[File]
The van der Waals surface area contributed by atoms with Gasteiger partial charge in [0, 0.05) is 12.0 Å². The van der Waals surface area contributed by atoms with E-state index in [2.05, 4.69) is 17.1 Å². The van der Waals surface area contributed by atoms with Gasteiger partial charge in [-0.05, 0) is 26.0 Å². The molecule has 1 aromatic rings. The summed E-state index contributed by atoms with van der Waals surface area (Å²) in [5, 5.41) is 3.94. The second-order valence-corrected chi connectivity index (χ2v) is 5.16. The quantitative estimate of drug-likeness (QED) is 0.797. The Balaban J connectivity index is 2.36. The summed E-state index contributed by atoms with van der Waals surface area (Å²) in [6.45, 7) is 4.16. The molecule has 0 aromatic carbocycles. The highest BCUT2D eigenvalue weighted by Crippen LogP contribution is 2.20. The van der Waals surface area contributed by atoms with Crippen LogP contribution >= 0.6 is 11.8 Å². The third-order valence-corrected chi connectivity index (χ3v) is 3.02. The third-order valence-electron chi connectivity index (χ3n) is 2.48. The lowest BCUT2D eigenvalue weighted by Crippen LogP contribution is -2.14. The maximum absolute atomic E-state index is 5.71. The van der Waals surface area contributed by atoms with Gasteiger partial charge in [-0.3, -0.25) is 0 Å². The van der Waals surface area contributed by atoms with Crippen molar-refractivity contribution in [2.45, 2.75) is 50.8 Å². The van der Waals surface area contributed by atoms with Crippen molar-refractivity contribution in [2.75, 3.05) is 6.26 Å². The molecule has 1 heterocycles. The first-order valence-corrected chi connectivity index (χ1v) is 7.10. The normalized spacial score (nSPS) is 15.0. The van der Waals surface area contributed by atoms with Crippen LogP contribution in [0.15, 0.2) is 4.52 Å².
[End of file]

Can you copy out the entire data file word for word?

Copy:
The van der Waals surface area contributed by atoms with Gasteiger partial charge in [0, 0.05) is 12.0 Å². The van der Waals surface area contributed by atoms with E-state index in [2.05, 4.69) is 17.1 Å². The van der Waals surface area contributed by atoms with Gasteiger partial charge in [-0.05, 0) is 26.0 Å². The molecule has 1 aromatic rings. The summed E-state index contributed by atoms with van der Waals surface area (Å²) in [5, 5.41) is 3.94. The second-order valence-corrected chi connectivity index (χ2v) is 5.16. The quantitative estimate of drug-likeness (QED) is 0.797. The Balaban J connectivity index is 2.36. The summed E-state index contributed by atoms with van der Waals surface area (Å²) in [6.45, 7) is 4.16. The molecule has 0 aromatic carbocycles. The highest BCUT2D eigenvalue weighted by Crippen LogP contribution is 2.20. The van der Waals surface area contributed by atoms with Crippen LogP contribution >= 0.6 is 11.8 Å². The third-order valence-corrected chi connectivity index (χ3v) is 3.02. The third-order valence-electron chi connectivity index (χ3n) is 2.48. The lowest BCUT2D eigenvalue weighted by Crippen LogP contribution is -2.14. The maximum absolute atomic E-state index is 5.71. The van der Waals surface area contributed by atoms with Gasteiger partial charge in [-0.3, -0.25) is 0 Å². The van der Waals surface area contributed by atoms with Crippen molar-refractivity contribution in [2.45, 2.75) is 50.8 Å². The van der Waals surface area contributed by atoms with Crippen molar-refractivity contribution in [2.75, 3.05) is 6.26 Å². The molecule has 1 heterocycles. The first-order valence-corrected chi connectivity index (χ1v) is 7.10. The normalized spacial score (nSPS) is 15.0. The van der Waals surface area contributed by atoms with Crippen LogP contribution in [0.15, 0.2) is 4.52 Å².